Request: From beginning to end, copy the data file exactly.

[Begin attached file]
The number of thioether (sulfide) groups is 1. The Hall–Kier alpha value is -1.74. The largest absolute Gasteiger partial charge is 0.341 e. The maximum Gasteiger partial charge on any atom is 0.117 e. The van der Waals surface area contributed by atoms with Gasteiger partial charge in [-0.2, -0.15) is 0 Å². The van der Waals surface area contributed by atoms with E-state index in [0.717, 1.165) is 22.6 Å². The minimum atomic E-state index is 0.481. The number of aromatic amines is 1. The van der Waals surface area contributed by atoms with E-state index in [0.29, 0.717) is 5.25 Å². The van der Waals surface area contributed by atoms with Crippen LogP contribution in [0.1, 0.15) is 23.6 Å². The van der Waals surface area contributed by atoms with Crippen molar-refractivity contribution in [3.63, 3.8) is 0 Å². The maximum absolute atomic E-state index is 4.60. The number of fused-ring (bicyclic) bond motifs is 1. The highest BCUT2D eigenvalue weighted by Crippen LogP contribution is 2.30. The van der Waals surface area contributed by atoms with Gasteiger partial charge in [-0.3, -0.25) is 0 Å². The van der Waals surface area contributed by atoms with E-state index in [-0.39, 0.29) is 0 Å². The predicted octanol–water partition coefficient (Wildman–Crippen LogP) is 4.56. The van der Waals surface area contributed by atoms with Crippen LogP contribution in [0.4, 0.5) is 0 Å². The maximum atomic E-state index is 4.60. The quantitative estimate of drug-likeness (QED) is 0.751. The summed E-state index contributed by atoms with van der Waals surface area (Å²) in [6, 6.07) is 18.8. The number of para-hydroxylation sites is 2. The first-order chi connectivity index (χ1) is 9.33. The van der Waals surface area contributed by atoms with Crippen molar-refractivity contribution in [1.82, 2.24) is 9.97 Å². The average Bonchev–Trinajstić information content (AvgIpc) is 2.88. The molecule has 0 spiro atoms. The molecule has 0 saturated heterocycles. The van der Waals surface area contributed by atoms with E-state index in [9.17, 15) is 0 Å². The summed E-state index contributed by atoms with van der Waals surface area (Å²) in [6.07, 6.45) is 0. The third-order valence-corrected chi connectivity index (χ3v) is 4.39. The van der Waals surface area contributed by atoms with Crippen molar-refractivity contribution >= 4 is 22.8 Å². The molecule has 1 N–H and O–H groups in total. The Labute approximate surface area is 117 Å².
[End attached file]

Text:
The number of thioether (sulfide) groups is 1. The Hall–Kier alpha value is -1.74. The largest absolute Gasteiger partial charge is 0.341 e. The maximum Gasteiger partial charge on any atom is 0.117 e. The van der Waals surface area contributed by atoms with Gasteiger partial charge in [-0.2, -0.15) is 0 Å². The van der Waals surface area contributed by atoms with E-state index in [0.717, 1.165) is 22.6 Å². The minimum atomic E-state index is 0.481. The number of aromatic amines is 1. The van der Waals surface area contributed by atoms with E-state index in [0.29, 0.717) is 5.25 Å². The van der Waals surface area contributed by atoms with Crippen LogP contribution in [0.1, 0.15) is 23.6 Å². The van der Waals surface area contributed by atoms with Crippen molar-refractivity contribution in [3.63, 3.8) is 0 Å². The maximum absolute atomic E-state index is 4.60. The number of fused-ring (bicyclic) bond motifs is 1. The highest BCUT2D eigenvalue weighted by Crippen LogP contribution is 2.30. The van der Waals surface area contributed by atoms with Gasteiger partial charge in [-0.3, -0.25) is 0 Å². The van der Waals surface area contributed by atoms with E-state index in [-0.39, 0.29) is 0 Å². The predicted octanol–water partition coefficient (Wildman–Crippen LogP) is 4.56. The van der Waals surface area contributed by atoms with Crippen LogP contribution in [0.4, 0.5) is 0 Å². The maximum atomic E-state index is 4.60. The quantitative estimate of drug-likeness (QED) is 0.751. The summed E-state index contributed by atoms with van der Waals surface area (Å²) in [6, 6.07) is 18.8. The number of para-hydroxylation sites is 2. The first-order chi connectivity index (χ1) is 9.33. The van der Waals surface area contributed by atoms with Crippen molar-refractivity contribution in [1.82, 2.24) is 9.97 Å². The average Bonchev–Trinajstić information content (AvgIpc) is 2.88. The molecule has 0 spiro atoms. The molecule has 0 saturated heterocycles. The van der Waals surface area contributed by atoms with E-state index in [9.17, 15) is 0 Å². The summed E-state index contributed by atoms with van der Waals surface area (Å²) in [6.07, 6.45) is 0. The third-order valence-corrected chi connectivity index (χ3v) is 4.39. The van der Waals surface area contributed by atoms with Crippen molar-refractivity contribution >= 4 is 22.8 Å². The molecule has 1 N–H and O–H groups in total. The Labute approximate surface area is 117 Å².